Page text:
The severe acute respiratory syndrome coronavirus disease 2019 (COVID-19) pandemic, became rapidly recognised by variable phonotypic expressions that involve most major body organs. Neurological complications of severe acute respiratory syndrome coronavirus disease are increasingly encountered in patients with COVID-19 infection, more frequently in patients with severe infection, and develop as a consequence of the neurotropic potential of this virus, secondary cytokine storm and acquired syndrome of COVID-19 coagulopathy. Spinal cord involvement after COVID-19 more commonly includes infectious transverse myelitis, para and post infection myelopathy and, rarely, spinal cord ischaemia related to increased coagulopathy with thromboembolic consequences. We herein report a COVID-19-positive patient with increased coagulopathy and vertebral artery thrombosis leading to posterior circulation and subsequent spinal cord infarction.


Subject(s)
COVID-19/complications , Infarction/etiology , Spinal Cord Ischemia/etiology , Adult , Blood Coagulation Disorders/blood , Blood Coagulation Disorders/etiology , Diffusion Magnetic Resonance Imaging , Humans , Male , Thrombosis/blood , Thrombosis/etiology , Vertebral Artery
10.
BMJ Case Rep ; 14(1)2021 Jan 11.
Article in English | MEDLINE | ID: covidwho-1020901

ABSTRACT

A 19-year-old man was admitted with a 2-week history of continuous cough along with a day history of acute onset unsteadiness and hiccups. Given the current pandemic, he was initially suspected to have COVID-19, however he tested negative on two occasions. Subsequent brain magnetic resonance imaging (MRI)confirmed a small left acute and subacute lateral medullary infarction with chest X-ray suggesting aspiration pneumonia with right lower lobe collapse. This is a distinctive case of posterior circulation stroke presenting with a new continuous cough in this era of COVID-19 pandemic. We anticipate based on MRI findings that his persistent cough was likely due to silent aspiration from dysphagia because of the subacute medullary infarction. It is therefore imperative that healthcare workers evaluate people who present with new continuous cough thoroughly to exclude any other sinister pathology. We should also be familiar with the possible presentations of posterior circulation stroke in this pandemic era.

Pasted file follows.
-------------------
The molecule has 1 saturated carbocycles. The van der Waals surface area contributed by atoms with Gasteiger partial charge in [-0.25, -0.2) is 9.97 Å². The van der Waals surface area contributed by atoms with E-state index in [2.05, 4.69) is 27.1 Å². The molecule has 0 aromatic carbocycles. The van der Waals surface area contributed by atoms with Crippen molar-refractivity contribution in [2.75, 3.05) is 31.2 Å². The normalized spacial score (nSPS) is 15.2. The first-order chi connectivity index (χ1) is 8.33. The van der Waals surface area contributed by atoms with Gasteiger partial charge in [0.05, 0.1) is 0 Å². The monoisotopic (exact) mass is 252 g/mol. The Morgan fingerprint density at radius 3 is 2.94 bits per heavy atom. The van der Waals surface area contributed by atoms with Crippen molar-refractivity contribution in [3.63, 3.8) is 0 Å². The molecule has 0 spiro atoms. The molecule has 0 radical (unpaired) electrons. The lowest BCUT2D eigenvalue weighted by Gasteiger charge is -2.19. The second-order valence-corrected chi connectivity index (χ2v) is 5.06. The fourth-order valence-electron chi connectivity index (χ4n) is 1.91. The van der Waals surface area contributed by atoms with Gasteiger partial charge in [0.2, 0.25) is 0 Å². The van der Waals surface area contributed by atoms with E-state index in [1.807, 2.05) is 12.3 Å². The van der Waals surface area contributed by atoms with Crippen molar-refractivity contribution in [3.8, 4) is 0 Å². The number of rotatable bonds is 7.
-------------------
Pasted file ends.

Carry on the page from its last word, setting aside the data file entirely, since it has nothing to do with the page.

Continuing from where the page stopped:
Subject(s)